With practically any drug, side effects are common. Less frequently seen are adverse effects that may make it more difficult for you to recover from the exact illness you are trying to treat. One example would be drugs that may result in weight gain.
“We frequently consider side effects that result in more symptoms, such as fatigue, stomach issues, and dizziness,” says John Batsis, M.D., an associate professor of medicine in the University of North Carolina at Chapel Hill’s Department of Medicine and Nutrition. However, weight gain might sneak up on you. Furthermore, according to Batsis, “the excess weight can potentially worsen” problems such as high blood pressure or osteoarthritis in individuals. 10 common medications that may cause weight gain is given below:
What leads to weight increase along with medication?
Different drugs have different reasons for weight gain. Some could make you feel hungrier and entice you to eat more, which could lead to the gain of a few pounds. Others may lower your metabolic rate, which would slow down the rate at which calories burn. In addition, your body may retain water if you take specific drug types. Even if this doesn’t indicate that you’ve gained weight, it will make you appear heavier on the scale. According to the University of Rochester, there are other situations in which your body’s ability to store and absorb sugar and other nutrients may be compromised.
Here’s how medications that treat anxiety, depression, arthritis, or allergies may impact your weight, whether you’re taking a steroid to manage your pain or an antihistamine to stop your sniffles and sneezes. 10 common medications that may cause weight gain is given here:
A number of antidepressants, including tricyclics, monoamine oxidase inhibitors (MAOIs), and selective serotonin reuptake inhibitors (SSRIs), have been linked to weight gain. Amitriptyline (Elavil), doxepin (Silenor), and nortriptyline (Pamelor) are some of these drugs. “Weight gain may be stimulated by these drugs as a class,” explains Jessica Nouhavandi, PharmD, co-founder and co-CEO of Honeybee Health, located in Culver City, California. According to Harvard Health Publishing, if you’re taking antidepressants, talk to your doctor about it before stopping abruptly and create a plan that will best support your mental health. See your physician about moving to a different class of antidepressants if you feel like quitting your prescription because of weight gain.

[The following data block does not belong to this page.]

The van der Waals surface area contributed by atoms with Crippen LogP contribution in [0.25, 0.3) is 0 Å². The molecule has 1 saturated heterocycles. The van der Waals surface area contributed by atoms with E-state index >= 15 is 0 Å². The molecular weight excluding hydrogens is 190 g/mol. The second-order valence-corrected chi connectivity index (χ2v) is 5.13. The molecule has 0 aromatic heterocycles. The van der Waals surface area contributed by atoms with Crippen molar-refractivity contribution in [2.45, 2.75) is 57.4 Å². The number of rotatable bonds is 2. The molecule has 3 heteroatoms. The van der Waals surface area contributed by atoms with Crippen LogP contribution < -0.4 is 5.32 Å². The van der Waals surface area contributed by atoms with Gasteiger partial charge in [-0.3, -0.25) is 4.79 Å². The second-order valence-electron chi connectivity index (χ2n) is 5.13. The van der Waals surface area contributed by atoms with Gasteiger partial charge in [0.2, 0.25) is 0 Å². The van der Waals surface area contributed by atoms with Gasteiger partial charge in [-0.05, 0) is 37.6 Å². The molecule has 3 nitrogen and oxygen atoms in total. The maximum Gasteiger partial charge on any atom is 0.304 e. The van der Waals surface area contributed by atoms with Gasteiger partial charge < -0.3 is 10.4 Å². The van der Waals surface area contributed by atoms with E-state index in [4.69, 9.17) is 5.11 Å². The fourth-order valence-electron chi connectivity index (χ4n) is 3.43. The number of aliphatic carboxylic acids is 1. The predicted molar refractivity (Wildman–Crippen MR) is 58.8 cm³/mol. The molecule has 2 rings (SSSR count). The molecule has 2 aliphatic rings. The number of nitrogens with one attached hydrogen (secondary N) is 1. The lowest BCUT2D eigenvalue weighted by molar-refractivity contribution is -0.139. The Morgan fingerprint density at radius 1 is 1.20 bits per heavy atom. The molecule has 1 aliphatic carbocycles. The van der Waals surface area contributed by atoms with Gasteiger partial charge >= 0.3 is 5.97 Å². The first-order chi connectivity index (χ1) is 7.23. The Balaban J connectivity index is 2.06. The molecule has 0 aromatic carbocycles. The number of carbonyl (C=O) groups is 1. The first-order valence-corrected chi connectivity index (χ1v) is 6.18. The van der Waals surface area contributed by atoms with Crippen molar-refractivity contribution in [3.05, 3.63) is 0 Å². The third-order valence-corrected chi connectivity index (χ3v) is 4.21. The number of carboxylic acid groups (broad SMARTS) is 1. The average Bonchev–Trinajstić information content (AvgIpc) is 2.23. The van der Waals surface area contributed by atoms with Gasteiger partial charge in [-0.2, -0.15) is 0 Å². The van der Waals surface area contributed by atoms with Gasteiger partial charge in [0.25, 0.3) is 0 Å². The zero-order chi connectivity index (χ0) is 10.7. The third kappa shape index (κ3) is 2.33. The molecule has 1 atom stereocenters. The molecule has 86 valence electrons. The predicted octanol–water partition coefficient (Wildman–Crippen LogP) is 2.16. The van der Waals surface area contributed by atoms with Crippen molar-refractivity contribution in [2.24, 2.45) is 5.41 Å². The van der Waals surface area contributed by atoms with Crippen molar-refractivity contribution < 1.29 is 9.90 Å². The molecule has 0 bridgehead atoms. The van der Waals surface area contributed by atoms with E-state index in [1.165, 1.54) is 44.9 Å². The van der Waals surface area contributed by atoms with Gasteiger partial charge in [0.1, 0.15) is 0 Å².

Drugs like olanzapine and clozapine, which are prescribed to treat mental health issues like schizophrenia and bipolar disorder, can cause weight gain. You have probably taken antihistamines if you have allergies or if you have ever experienced an itchy rash. According to Ellis, research indicates that those who regularly use specific antihistamines have greater waist circumferences and body weights than those who do not.
Lithium and valproate, two mood stabilisers used to treat bipolar disorder, have been connected to weight gain.
Keeping a healthy weight is crucial to any type 2 diabetes treatment plan. The problem is this, though: A number of the medications used to treat the illness can cause weight gain. Consider injectable insulin, for example. The hormone facilitates the body’s cells’ absorption of glucose. However, when cells take too much glucose and the body turns it into fat, insulin produces a spike in weight. Insulin is not always used by people with type 2 diabetes. Yet this negative effect is not unique to type 2 diabetes medications. Insulin, sulfonylureas, and thiazolidinedione’s are a few examples of diabetic medications that may increase hunger and cause weight gain in certain people.